Plant manager, Pininfarina's plant in Bairo Canavese, Italy
Paola Mensa doesn't give much thought to what it's like to work in an industry dominated by men.
'I don't consider it important,' says Mensa, who runs Pininfarina's assembly plant in Bairo Canavese, Italy, near Turin.
She is a little surprised by what she does for a living. As a girl she had no thought of such a job.
'Absolutely not,' says the soft-spoken but determined 40-year-old mechanical engineer. 'My basic nature is that of a wild creature, I love absolute freedom. But when you decide to go to work, you have to give your best. I would never have thought that a company could understand you and make the best use of you.'
Mensa graduated from Turin Polytechnique in 1990 and joined Pininfarina as a body designer in April 1991.
She later worked in CAD (computer aided design) engineering and eventually ran the prototype department. During her tenure, the department built prototypes for the Peugeot 406 coupe and Lancia Kappa station wagon.
She has been in charge at Bairo Canavese since February 1998. The plant builds the Mitsubishi Pajero Pinin compact sport-utility. Mensa led the team that converted a former car-seat factory into an assembly plant able to turn out 40,000 cars a year.
Mensa's uniqueness is not lost on the family that controls the famous coachbuilder and design house.
'We are very proud to have a woman as a plant manager, something that is very unusual in the car industry,' says Lorenza Pininfarina, the daughter of Chairman Sergio Pininfarina and the company's head of public relations.
Production at Bairo Canavese began in July 1998.
'It was one thing to be assigned to a factory,' says Mensa, 'it is quite another thing to create your own. To decide how to organize an entire production line is a fascinating and alluring challenge.'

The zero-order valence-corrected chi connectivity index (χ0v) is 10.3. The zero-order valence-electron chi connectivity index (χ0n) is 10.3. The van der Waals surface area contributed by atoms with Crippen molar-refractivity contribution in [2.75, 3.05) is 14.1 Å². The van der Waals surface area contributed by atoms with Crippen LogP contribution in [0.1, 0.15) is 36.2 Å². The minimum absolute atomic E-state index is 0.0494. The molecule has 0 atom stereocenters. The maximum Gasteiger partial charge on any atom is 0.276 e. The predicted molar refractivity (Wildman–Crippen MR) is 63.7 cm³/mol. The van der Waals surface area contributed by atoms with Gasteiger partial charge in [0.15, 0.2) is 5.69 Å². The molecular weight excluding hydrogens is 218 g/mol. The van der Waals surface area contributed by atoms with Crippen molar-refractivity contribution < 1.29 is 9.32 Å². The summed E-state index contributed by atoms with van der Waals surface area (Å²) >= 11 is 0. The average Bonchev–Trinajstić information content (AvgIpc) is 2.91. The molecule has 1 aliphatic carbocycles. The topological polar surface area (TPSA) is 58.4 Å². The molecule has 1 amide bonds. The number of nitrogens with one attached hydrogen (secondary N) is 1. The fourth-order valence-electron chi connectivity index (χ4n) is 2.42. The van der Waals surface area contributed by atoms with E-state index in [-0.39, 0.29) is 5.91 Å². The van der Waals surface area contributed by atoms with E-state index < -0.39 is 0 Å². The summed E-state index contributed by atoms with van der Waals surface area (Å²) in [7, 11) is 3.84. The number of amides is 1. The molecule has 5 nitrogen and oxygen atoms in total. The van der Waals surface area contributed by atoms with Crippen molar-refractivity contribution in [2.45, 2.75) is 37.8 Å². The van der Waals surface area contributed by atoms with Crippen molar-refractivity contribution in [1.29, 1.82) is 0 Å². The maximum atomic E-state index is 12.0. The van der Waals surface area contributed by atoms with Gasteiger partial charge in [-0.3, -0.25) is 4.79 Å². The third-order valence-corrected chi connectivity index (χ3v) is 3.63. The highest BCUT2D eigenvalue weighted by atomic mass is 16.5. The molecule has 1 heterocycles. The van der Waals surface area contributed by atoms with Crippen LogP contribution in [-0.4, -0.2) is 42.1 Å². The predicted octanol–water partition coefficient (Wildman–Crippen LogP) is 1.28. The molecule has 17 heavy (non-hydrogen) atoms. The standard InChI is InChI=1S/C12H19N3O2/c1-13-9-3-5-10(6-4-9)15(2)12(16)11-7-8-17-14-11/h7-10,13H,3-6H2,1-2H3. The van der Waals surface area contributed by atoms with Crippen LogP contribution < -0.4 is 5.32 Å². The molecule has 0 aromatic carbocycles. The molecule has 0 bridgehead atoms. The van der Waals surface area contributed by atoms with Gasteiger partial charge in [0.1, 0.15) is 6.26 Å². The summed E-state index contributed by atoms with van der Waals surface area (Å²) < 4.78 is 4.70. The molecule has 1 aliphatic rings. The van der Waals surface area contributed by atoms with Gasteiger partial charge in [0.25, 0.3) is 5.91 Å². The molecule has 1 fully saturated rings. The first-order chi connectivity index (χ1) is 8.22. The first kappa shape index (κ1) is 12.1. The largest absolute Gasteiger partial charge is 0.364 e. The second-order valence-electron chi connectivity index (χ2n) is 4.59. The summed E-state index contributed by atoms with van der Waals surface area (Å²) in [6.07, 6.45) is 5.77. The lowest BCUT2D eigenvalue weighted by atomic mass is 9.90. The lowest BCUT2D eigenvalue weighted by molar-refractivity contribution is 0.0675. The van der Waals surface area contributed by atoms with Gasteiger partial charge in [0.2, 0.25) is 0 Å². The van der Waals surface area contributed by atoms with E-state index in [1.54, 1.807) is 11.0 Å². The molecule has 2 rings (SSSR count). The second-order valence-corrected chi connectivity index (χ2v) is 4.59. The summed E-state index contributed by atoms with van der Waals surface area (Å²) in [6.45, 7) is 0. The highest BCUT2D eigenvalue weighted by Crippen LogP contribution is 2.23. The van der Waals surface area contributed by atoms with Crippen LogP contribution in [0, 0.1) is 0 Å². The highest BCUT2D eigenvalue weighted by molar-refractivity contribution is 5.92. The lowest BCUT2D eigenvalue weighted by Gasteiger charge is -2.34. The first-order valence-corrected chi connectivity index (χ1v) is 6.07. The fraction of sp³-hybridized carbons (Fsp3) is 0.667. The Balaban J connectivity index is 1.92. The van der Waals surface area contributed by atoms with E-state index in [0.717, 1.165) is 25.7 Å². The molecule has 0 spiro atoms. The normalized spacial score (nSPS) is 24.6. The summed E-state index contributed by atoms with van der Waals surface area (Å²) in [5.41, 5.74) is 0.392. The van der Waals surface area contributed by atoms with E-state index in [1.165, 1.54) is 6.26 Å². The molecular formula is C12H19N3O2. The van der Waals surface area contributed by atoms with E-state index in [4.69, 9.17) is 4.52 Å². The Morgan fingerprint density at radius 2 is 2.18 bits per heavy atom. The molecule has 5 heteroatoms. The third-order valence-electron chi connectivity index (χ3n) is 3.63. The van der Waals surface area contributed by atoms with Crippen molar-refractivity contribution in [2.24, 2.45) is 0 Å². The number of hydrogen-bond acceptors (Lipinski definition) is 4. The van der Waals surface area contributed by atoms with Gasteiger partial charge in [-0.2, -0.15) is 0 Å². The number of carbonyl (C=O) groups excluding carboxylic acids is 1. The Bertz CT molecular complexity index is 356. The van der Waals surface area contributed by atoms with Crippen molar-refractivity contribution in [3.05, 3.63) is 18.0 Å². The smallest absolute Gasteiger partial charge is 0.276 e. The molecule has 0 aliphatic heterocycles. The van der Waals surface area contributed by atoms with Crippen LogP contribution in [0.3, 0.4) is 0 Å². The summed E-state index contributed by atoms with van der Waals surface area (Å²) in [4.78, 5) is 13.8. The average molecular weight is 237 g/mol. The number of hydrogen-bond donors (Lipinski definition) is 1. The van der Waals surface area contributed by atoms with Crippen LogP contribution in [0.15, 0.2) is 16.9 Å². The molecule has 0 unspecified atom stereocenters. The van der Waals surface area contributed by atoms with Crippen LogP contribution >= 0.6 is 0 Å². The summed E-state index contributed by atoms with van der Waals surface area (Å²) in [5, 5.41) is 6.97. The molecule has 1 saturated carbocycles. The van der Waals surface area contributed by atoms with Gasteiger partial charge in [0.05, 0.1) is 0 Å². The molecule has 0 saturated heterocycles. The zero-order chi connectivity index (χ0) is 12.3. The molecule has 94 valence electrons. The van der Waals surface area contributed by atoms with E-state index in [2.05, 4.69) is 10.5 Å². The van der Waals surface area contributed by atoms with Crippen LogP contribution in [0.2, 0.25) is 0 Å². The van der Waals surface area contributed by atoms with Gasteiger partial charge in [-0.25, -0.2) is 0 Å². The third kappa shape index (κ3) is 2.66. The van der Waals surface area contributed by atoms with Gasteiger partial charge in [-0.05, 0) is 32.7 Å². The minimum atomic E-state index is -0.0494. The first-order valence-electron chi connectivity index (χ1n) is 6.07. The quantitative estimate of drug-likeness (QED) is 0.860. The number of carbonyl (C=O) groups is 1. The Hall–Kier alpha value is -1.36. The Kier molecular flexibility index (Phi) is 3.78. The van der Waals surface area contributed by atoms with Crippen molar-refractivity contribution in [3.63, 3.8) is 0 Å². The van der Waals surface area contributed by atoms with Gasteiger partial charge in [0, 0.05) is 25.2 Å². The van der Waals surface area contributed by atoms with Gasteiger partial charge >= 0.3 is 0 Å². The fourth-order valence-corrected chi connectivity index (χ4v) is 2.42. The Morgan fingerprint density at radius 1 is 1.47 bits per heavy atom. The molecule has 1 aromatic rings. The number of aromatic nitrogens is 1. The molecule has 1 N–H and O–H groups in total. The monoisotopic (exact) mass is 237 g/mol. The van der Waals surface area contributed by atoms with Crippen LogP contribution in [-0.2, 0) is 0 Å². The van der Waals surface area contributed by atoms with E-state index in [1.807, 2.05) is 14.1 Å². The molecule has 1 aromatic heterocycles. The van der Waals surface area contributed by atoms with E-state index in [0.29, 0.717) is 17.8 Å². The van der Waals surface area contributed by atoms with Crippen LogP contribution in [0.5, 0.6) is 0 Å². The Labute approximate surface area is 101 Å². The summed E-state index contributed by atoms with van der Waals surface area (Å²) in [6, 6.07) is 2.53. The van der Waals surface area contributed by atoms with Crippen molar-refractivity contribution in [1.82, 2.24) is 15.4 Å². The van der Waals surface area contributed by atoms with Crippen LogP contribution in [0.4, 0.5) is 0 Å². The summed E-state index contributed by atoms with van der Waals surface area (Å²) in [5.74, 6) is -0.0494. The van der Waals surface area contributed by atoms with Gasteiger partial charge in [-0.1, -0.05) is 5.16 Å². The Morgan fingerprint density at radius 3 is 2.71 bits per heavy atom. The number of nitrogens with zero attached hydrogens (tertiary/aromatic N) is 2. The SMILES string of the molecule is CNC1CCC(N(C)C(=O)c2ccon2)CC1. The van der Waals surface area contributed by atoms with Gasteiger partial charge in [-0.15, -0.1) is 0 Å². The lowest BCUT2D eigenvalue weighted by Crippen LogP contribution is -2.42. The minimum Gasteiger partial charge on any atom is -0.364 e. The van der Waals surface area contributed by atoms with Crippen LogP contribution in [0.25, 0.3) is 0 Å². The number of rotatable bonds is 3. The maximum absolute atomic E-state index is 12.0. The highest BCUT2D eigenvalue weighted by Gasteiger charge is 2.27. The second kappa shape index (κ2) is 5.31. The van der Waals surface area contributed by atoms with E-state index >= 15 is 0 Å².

There were several problems to solve, not least of which was space.
'We had to make use of an existing structure and could do little to expand it,' she says. 'So we developed a serpentine assembly line.'
Not married, Mensa considers Bairo's employees to be her family. It can be a turbulent family. Personnel turnover had been around 30 percent since production began.
'That seems high, but represents the fairly typical rate in the Canavese area,' she says.
Pininfarina's other plant in this area, in San Giorgo, has the same high rate of turnover.
'In the Canavese area, as opposed to the greater Turin area, for instance, there are lots of young men and women looking for jobs,' she says. 'But they don't want just any job. They are looking for a certain kind of job.'
Mensa appears to be well liked by Bairo Canavese's youthful work force. 'We see her as a kind of older sister,' says one production employee.
Moreover, Mensa likes her people - and has learned to love vehicle production. At the start of her career, she was 'absolutely indifferent to manufacturing.'
'But I have discovered that I really love it,' she says. 'To be a boss takes the right stuff, but when things are well made it is a result of cooperation. At Bairo we started from scratch and what we created, first and foremost, was the daily pleasure of working together as one big team.'